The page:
Every flu season, sneezing, coughing, and graphic throat-clearing become the day-to-day background noise in every workplace. And coworkers tend to move as far--and as quickly--away from the source of these bodily eruptions as possible. Instinctively, humans recoil from objects that they view as dirty and even struggle to overcome feelings of discomfort once the offending item has been cleaned. These reactions are universal, and although there are cultural and individual variations, by and large we are all disgusted by the same things. In Don't Look, Don't Touch, Don't Eat, Valerie Curtis builds a strong case for disgust as a "shadow emotion"--less familiar than love or sadness, it nevertheless affects our day-to-day lives. In disgust, biological and sociocultural factors meet in dynamic ways to shape human and animal behavior. Curtis traces the evolutionary role of disgust in disease prevention and hygiene, but also shows that it is much more than a biological mechanism. Human social norms, from good manners to moral behavior, are deeply rooted in our sense of disgust. The disgust reaction informs both our political opinions and our darkest tendencies, such as misogyny and racism. Through a deeper understanding of disgust, Curtis argues, we can take this ubiquitous human emotion and direct it towards useful ends, from combating prejudice to reducing disease in the poorest parts of the world by raising standards of hygiene. Don't Look, Don't Touch, Don't Eat reveals disgust to be a vital part of what it means to be human and explores how this deep-seated response can be harnessed to improve the world.

The Public School Advantage: Why Public Schools Outperform Private Schools

by Christopher A. Lubienski Sarah Theule Lubienski

Nearly the whole of America's partisan politics centers on a single question: Can markets solve our social problems? And for years this question has played out ferociously in the debates about how we should educate our children. From the growth of vouchers and charter schools to the implementation of No Child Left Behind, policy makers have increasingly turned to market-based models to help improve our schools, believing that private institutions--because they are competitively driven--are better than public ones. With The Public School Advantage, Christopher A. and Sarah Theule Lubienski offer powerful evidence to undercut this belief, showing that public schools in fact outperform private ones. For decades research showing that students at private schools perform better than students at public ones has been used to promote the benefits of the private sector in education, including vouchers and charter schools--but much of these data are now nearly half a century old. Drawing on two recent, large-scale, and nationally representative databases, the Lubienskis show that any benefit seen in private school performance now is more than explained by demographics. Private schools have higher scores not because they are better institutions but because their students largely come from more privileged backgrounds that offer greater educational support. After correcting for demographics, the Lubienskis go on to show that gains in student achievement at public schools are at least as great and often greater than those at private ones. Even more surprising, they show that the very mechanism that market-based reformers champion--autonomy--may be the crucial factor that prevents private schools from performing better. Alternatively, those practices that these reformers castigate, such as teacher certification and professional reforms of curriculum and instruction, turn out to have a significant effect on school improvement. Despite our politics, we all agree on the fundamental fact: education deserves our utmost care. The Public School Advantage offers exactly that. By examining schools within the diversity of populations in which they actually operate, it provides not ideologies but facts. And the facts say it clearly: education is better off when provided for the public by the public.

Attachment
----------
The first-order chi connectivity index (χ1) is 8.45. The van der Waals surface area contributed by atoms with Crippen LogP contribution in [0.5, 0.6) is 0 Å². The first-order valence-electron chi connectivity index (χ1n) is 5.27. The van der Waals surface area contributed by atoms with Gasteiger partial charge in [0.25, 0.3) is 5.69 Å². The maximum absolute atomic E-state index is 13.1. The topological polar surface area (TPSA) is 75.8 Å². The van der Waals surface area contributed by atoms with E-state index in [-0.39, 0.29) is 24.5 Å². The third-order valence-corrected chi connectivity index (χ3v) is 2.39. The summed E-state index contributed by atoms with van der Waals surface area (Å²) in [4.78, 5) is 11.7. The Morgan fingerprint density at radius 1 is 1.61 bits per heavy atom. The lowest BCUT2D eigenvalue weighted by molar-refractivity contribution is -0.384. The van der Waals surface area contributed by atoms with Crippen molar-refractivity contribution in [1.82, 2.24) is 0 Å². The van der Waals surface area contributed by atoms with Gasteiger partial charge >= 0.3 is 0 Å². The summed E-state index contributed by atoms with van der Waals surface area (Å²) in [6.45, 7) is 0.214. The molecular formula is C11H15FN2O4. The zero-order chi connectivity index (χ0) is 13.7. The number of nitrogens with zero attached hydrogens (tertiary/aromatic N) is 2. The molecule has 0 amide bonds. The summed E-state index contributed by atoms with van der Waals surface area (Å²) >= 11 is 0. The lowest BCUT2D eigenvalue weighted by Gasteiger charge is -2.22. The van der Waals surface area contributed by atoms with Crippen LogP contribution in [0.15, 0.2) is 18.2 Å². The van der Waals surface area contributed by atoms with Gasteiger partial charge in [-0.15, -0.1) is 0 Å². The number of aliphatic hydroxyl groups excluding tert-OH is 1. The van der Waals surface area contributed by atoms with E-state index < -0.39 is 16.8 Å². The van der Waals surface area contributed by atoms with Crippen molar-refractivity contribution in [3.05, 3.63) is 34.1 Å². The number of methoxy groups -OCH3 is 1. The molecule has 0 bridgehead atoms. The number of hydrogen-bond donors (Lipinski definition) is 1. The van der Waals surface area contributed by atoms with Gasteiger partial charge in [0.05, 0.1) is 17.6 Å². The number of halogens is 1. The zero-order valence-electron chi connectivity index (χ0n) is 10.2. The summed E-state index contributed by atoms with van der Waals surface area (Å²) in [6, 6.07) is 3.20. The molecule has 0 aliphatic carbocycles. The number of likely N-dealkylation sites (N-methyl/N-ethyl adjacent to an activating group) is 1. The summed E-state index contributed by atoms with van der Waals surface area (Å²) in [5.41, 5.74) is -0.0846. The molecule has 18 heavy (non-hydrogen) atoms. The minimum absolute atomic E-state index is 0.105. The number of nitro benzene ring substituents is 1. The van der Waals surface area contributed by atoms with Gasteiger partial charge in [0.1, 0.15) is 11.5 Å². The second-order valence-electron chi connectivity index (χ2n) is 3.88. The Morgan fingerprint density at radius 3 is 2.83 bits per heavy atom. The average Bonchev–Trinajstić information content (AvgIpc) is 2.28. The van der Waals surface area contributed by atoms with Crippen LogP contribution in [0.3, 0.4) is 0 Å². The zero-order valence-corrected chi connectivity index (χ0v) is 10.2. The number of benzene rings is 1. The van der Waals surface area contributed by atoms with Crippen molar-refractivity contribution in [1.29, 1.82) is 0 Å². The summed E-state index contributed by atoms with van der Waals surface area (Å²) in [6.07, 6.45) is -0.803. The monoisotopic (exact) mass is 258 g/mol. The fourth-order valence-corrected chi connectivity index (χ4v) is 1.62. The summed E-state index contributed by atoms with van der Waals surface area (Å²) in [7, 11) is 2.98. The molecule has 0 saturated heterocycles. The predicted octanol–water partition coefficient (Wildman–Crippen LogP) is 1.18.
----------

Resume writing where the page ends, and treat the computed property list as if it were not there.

Catching Nature in the Act: Réaumur and the Practice of Natural History in the Eighteenth Century

by Mary Terrall

Natural history in the eighteenth century was many things to many people--diversion, obsession, medically or economically useful knowledge, spectacle, evidence for God's providence and wisdom, or even the foundation of all natural knowledge. Because natural history was pursued by such a variety of people around the globe, with practitioners sharing neither methods nor training, it has been characterized as a science of straightforward description, devoted to amassing observations as the raw material for classification and thus fundamentally distinct from experimental physical science. In Catching Nature in the Act, Mary Terrall revises this picture, revealing how eighteenth-century natural historians incorporated various experimental techniques and strategies into their practice. At the center of Terrall's study is René-Antoine Ferchault de Réaumur (1683-1757)--the definitive authority on natural history in the middle decades of the eighteenth century--and his many correspondents, assistants, and collaborators. Through a close examination of Réaumur's publications, papers, and letters, Terrall reconstructs the working relationships among these naturalists and shows how observing, collecting, and experimenting fit into their daily lives. Essential reading for historians of science and early modern Europe, Catching Nature in the Act defines and excavates a dynamic field of francophone natural history that has been inadequately mined and understood to date.